5. In trying to strike the balance of justice and grace, grace should be used more often. If God had set us all to strict standards of moral justice, we would all be dead due to our frequent sins. But God continues to be gracious unto us, and we are to be like Him. Therefore, we should treat someone who has commited sin with grace, for we too are sinful creatures.

  6. To the Sister wanting an answer to Mondays question. Things one can do to keep God real are
    - keep God before you. Talk to Him every day (prayer) learn something more of Him each day (bible study - memorise scripture) commune with Him ( in nature if you don't have access to parks or safe bush land learn about nature some facts of it for it is God's creation) read daily about the last days of Christ's life for He came to show us the Father; know what God has done for you personally and tell this (your testimony) to others. In everything you do and what life brings you, learn to see God's hand in it. Give God the glory in all things and have a spirit of gratitude then you can begin to do what he asks of us as pointed out earlier - to practice pure religion and undefiled James 1:27 Eccles.12:13. As for actual congregational practices we only have ordinance of humility and baptism. Leading others to baptism will keep the reality of God before you. Christmas and Easter when really understood will have no place in a Christian's life. They are pagan mixed with Christianity to make them acceptable to unsuspecting and ignorant Christians. Keeping any or all Jewish feasts is a denial of Christ, His life, death, resurrection and work in the heavenly sanctuary and imminent return.

  7. I always find the human society so partriochal. Why didn't Mary Magdalene accusers come with the man with whom she was caught in the act. And again in the African society it's such a big deal for a woman to commit adultery but it's lightly condemned when it's a man. Polygamy is also so tolerated?

  8. Jesus is still reminding us today how sinful we are. We spend time accusing others about their sins ignoring ours. Also Jesus is teaching us that the only way we can enforce the law effectively is when we make ourselves clean. We can't make ourselves clean as we are always sinners. Jesus does that job for everybody making all of us equal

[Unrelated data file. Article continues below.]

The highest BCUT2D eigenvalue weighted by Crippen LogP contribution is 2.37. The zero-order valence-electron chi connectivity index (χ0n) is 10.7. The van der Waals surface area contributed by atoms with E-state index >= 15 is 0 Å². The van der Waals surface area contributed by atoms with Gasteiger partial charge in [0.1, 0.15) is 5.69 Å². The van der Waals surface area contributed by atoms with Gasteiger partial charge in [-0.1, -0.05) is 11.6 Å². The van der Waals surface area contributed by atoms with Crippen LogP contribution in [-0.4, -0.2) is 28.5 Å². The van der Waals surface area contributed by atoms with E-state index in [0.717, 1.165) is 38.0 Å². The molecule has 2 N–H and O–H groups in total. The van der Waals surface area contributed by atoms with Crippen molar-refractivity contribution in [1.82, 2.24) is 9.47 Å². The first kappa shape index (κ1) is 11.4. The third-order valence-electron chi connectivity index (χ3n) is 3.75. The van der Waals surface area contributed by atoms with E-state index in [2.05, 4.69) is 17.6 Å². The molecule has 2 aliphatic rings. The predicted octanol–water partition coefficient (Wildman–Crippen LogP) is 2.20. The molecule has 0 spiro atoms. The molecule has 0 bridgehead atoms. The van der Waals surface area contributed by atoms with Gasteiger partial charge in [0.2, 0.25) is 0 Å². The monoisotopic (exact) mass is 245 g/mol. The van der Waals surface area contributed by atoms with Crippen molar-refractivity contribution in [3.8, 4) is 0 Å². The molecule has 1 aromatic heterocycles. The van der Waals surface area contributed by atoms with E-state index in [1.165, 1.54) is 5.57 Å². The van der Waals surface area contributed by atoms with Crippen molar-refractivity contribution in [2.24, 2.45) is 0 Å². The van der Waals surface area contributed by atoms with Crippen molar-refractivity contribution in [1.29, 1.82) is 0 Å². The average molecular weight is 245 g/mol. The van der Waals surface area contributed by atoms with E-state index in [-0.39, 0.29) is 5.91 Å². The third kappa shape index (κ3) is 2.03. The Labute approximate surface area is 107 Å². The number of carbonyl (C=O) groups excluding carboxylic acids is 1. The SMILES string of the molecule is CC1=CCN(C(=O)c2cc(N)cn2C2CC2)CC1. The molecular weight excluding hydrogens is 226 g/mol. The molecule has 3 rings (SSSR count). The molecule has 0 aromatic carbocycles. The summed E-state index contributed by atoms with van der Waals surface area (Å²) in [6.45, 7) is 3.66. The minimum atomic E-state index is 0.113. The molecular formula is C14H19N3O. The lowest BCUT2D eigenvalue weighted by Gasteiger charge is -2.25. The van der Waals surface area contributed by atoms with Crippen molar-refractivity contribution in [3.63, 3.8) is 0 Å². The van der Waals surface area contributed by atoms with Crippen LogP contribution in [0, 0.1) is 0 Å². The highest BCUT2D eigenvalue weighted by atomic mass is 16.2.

9. The question of morality is one we have to approach with extreme caution. Those who brought the woman caught in adultery to Jesus did not take time to examine their lives before dragging the woman and marking her for death. In their minds, it was more important to protect the reputation of the church than to live a righteous life. As Adventist, when someone errs in the church, we have to confront them iin love and empathy. However, we do have to call sin by it's rightful name even if it does not sound politically correct. Jesus was more concerned about the motive of the law than merely adhering to the letter of the law. No wonder the religious leaders hated Him so much; for he constantly pointed out the inconsistency of their lives.

  10. Attempting to answer monday last question, I,d say: Justice is arrived at through interpretation of law. There must me soneone with high moral standard ( in church setting a pastor in goverment setting, magistrate or a judge) to tell the accused that s/he is on the wrong side of the law. The aim is to determine whether the law is broken and the sort of redress needed. If truely the law is broken and an award is given to the offender that is called Justce. In most common law jurisdictions justice must be served or seen as been served. There is no grace in doing justice. Justice and grace their incompatible. Because the church is not an enforcement agent of the moral law it has only one duty, to remind the offender(sinner) that we,re all offenders in need of God,s grace. So let us go to the house of the Lord, he will teach us, law, justice and mercy. It is better to err while in the house of the Lord (Church community) than err without the church where there is no grace/mercy.